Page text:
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A Little Backstage Drama for Theater Cognoscenti

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Kat Bushnell, Justin Gillman and Nathan Brown in No Nude Men Productions' Pastorella.

Stuart Bousel is having a heck of a year. The local playwright and director’s adaptation of Rat Girl, Throwing Muses singer/songwriter Kristin Hersh’s memoir, debuted at the EXIT Theatre’s DIVAfest in May, followed by his brilliantly funny romantic comedy Everybody Here Says Hello! in July. Now Bousel unveils yet another new play, Pastorella, about backstage drama in a small theater company’s production of Tom Stoppard’s Arcadia. Like the rest, this one’s at the EXIT Stage Left, the same theater he’s been returning to all year. Unlike the others, Pastorella is directed by Bousel himself under the aegis of his own company, No Nude Men Productions.

The setting is a dressing room, with racks of costumes, makeup tables, a few water bottles and other personal items. Outside the theater are posted headshots of all the cast, but the bios next to the photos are not for the real-life actors but the fictional ones they portray.

Despite the name, Pastorella has nothing to do with traditional shepherd plays about the nativity like the one El Teatro Campesino produces in San Juan Bautista (that would be Pastorela anyway). It’s very much a play about and for theater people, with lots of in-jokes about the plum roles and lesser ones in plays from Arcadia to Hamlet to Angels in America.

Kat Bushnell, Brandice Thompson and Justin Gillman in No Nude Men Productions' Pastorella.
Kat Bushnell, Brandice Thompson and Justin Gillman in No Nude Men Productions’ Pastorella.

There isn’t really a plot per se, but there is drama. Perpetual supporting player Warren (Justin Gillman) resents his handsome boyfriend Josh (Nathan Brown) for always getting the lead roles and is terribly catty about it behind his back — he insists he’s snarky, not bitchy, but he’s kidding himself. If Josh is always cast as Hamlet, Warren’s always Laertes. Warren also has a terribly stilted habit of referring to himself in the third person: “Young man looks askance at the love of his life.” But Josh is hardly any better, callous and self-centered and seemingly none too bright.

Kat Bushnell is omnipresent but unknowable as Gwen, the new actor in the company, a fly on the wall who mostly listens quietly to everybody else. She does have a speech at the very beginning, but it’s hard to understand for several reasons — it’s mumbled, unnaturally bookish, and competing with another simultaneous monologue that’s much livelier. Gwen and Larissa Archer’s listless Anya — the director’s wife and seeming partner in running the company — have a scene together toward the end, but they remain the two vaguest characters in the play.


But then, there are a lot of characters, and most of them we really only know one or two things about. Valerie Fachman’s pricelessly haughty Bettina is a grande dame diva who’s supposedly seen much better days and much bigger stages, and her daughter Electra (Brandice Thompson) is a sulky starlet who’d rather be making commercials than doing theater. Ben Calabrese is amusingly overenthusiastic in his inane ramblings as the upbeat and very green first-time actor Toby, though his habit of making wide crazy eyes whenever Toby’s uncomfortable is unnerving. Andrew Chung’s Roy Wang is a boisterous dude-bro with a cringe-worthy habit of trying to talk “street,” and Charles Lewis III’s Cliff is a continually irritated stage manager with a small role in the play they’re putting on.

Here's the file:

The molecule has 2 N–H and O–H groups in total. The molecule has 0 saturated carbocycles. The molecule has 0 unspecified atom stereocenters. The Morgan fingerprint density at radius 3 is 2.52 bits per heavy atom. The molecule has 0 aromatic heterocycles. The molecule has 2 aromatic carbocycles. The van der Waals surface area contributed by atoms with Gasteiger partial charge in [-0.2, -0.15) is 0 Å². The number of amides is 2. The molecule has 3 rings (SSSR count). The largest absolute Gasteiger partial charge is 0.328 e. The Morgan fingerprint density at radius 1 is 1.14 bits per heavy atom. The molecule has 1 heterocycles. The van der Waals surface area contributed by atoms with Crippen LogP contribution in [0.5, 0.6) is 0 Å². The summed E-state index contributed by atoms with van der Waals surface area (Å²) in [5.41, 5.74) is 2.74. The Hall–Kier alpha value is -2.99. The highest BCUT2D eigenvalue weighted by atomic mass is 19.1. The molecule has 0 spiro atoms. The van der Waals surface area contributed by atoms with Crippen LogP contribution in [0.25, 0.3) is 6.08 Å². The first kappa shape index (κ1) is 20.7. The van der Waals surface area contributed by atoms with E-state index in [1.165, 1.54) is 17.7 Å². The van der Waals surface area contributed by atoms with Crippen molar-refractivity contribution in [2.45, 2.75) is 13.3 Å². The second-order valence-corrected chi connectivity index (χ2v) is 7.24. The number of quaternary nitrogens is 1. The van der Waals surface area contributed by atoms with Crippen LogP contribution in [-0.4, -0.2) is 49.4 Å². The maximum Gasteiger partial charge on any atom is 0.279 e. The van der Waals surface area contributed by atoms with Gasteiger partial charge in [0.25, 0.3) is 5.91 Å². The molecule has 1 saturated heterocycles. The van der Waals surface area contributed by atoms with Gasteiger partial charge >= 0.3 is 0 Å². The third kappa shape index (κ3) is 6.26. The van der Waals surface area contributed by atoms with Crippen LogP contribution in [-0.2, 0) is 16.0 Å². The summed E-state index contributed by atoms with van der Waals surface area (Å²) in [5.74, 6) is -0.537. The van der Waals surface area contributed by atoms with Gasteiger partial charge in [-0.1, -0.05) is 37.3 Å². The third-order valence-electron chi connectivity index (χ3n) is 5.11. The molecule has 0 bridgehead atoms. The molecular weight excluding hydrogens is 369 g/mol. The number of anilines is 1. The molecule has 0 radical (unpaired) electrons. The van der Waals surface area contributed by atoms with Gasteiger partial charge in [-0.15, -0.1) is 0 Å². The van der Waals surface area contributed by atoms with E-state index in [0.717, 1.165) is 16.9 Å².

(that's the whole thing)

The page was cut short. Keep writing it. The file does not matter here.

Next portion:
Of course we never see or hear even a tiny bit of Stoppard’s play, nor even hear much about it except for the names of the characters that people are playing. Aside from the pastoral titles of both Stoppard’s play and Bousel’s, in fact, it doesn’t seem particularly relevant which play the troupe’s putting on. The director, like Lord Byron in Arcadia, is never seen, though we don’t really hear enough to be particularly curious about him.

It’s an odd little play in which not much happens, and that’s clearly by design because there’s a speech about exactly that. Only Warren and Josh have any kind of dramatic arc; the rest are seemingly there just for a bit of flavor. Most of them get a chance to tell a story about their respective theatrical backgrounds, in a recurring device of two overlapping monologues on different sides of the stage that never quite clicks. Simple scene changes are oddly drawn out into lackadaisical sequences of people wandering around the room silently in blue light while various indie-pop songs play (Fleet Foxes, Trashcan Sinatras).

And yet there are terrific moments scattered throughout the show. When Warren and Josh finally have their inevitable clash, it’s raw and resonant and difficult to take. The pettish and perpetually texting Electra gives an unexpectedly marvelous and uncomfortably dead-on speech about how every ingénue role she’s had in the theater has involved rape. The show may be largely a theatrical in-joke, but every now and then it welcomes and even draws you into its insider world.

Pastorella runs through October 25, 2014 at the EXIT Theatre in San Francisco. For tickets and information visit theexit.org.

All photos by Cody Rishell.

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